- Mauricio Ramirez did this by showing up early to test the polarity of every driver in the sound system before sound check.
Maybe you are doing something like this already, and that’s a great start. Now think about all of the time that you are not at work. If you are not seeing Client C regularly, they will forget about you. Why? Because you can only really manage 150 social relationships at a time.
Have you heard of Dunbar’s number? Robin Dunbar is an anthropologist that has done research into the cognitive limit on relationships that humans can effectively manage. In short, you may have 1,500 “friends” on Facebook, but there are really only 150 humans whose names and qualities you have memorized and will come to mind quickly when you need them.
You need Client C to be one of your 150 social relationships and vice versa. You might think it’s magic, but it’s not. It’s a numbers game. The more meaningful contact you have with someone, the more likely you are to enter their top 150. You might still think it’s all luck, and I’m not going to fight you about it. I’m simply going to suggest that you do whatever it takes to expand your luck surface area. And one way you can do this is by putting in a little more work on the business side.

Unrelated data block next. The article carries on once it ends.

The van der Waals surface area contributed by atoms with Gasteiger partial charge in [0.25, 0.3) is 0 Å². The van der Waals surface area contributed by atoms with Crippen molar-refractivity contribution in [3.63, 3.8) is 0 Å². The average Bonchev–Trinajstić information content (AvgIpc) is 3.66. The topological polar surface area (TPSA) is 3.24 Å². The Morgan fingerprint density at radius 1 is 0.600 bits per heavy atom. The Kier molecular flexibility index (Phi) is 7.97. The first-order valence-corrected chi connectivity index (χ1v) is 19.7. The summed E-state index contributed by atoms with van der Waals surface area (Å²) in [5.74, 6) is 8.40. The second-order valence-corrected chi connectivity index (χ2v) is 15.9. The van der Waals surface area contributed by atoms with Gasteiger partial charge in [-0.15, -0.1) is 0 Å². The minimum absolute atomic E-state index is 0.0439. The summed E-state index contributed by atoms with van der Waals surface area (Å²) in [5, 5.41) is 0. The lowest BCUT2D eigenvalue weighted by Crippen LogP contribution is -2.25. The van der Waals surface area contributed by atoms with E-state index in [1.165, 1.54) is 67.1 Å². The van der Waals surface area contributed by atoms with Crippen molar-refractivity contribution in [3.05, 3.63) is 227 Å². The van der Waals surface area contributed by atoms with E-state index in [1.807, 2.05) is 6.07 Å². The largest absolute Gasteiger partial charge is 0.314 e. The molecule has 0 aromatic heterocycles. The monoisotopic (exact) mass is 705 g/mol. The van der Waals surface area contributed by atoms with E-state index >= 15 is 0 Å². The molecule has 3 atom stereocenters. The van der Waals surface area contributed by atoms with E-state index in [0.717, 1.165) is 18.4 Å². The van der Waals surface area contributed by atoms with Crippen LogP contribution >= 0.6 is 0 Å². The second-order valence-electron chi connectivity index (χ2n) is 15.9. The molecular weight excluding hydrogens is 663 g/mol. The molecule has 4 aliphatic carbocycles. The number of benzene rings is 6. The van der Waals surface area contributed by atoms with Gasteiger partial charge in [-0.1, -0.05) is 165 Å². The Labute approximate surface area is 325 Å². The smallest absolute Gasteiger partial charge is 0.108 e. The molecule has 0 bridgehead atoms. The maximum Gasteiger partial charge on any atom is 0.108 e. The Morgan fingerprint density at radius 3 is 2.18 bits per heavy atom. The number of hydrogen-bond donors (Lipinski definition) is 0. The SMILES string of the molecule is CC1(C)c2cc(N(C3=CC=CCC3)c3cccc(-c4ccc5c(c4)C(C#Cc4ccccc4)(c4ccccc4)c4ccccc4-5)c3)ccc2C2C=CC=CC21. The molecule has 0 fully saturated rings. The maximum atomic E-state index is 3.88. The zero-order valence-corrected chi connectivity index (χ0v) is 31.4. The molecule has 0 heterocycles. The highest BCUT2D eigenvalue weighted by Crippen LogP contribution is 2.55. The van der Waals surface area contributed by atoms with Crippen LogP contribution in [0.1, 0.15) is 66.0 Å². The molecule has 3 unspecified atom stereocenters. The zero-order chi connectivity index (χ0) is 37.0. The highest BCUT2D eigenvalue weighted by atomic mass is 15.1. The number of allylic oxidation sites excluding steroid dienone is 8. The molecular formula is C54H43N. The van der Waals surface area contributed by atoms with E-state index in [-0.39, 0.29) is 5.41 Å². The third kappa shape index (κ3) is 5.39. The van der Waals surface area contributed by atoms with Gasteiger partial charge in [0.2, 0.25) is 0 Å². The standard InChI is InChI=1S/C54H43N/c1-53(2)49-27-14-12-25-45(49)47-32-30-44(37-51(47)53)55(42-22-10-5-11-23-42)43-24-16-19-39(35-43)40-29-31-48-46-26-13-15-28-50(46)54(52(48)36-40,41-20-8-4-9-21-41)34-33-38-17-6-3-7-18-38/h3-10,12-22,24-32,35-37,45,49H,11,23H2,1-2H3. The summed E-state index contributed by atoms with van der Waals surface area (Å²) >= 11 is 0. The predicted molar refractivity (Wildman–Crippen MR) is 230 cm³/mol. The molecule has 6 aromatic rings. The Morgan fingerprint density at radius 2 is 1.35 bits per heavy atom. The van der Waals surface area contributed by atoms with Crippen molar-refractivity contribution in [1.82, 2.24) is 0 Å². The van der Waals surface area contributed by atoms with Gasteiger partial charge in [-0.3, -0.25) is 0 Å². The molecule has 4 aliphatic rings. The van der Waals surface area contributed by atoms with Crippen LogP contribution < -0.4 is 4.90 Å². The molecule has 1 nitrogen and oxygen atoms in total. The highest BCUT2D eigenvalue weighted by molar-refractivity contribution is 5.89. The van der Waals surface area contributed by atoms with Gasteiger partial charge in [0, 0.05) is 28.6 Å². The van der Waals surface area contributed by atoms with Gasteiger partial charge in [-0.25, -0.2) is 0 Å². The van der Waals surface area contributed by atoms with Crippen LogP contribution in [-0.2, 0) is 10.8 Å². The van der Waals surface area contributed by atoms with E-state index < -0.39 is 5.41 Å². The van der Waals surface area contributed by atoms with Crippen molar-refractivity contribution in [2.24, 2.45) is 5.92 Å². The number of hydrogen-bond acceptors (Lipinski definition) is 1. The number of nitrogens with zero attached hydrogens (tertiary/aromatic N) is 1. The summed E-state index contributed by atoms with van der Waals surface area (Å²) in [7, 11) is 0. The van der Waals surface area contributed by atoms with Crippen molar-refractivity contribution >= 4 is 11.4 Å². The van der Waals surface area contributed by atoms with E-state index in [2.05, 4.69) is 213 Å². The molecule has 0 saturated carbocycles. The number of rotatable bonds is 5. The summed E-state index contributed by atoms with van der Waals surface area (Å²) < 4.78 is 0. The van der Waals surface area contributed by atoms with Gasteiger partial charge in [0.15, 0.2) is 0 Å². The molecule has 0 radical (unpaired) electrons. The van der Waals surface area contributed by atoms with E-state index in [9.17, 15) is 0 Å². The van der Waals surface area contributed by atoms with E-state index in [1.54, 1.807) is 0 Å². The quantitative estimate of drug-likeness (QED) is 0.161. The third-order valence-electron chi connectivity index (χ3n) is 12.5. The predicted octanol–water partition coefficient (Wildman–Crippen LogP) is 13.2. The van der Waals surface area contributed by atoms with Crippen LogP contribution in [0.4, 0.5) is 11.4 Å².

The two step process
- Create a list of 150 of your most valuable contacts.
- Make sure that your latest contact is never more than two months.
Let’s look at a couple of quick case studies.
- Anthony M. dreamed of being on tour but he was stuck in a warehouse sorting cables. Starting in the fall of 2016 we embarked on a systematic process of research and relationship building, and six months later he was on tour with Cirque du Soleil.
- Freyja L. was doing some pretty big one-off gigs hanging sound systems for tours coming through London, but she wanted to take it to the next level and be on tour herself. She had built a great network, but was waiting for the phone to ring (and hustling like sound engineer A). Through our work together she started following up with the people in her network in a systematic manner. One of the first people she reached out to offered her a gig, and this summer she’ll be on an international tour with Pearl Jam.
Building your list
Our industry is flooded with a lot of wanna-be rock stars. I’m going to suggest that you adopt a more pragmatic view of your career and go after what you really want. Maybe get excited about being a kick-ass entrepreneur instead.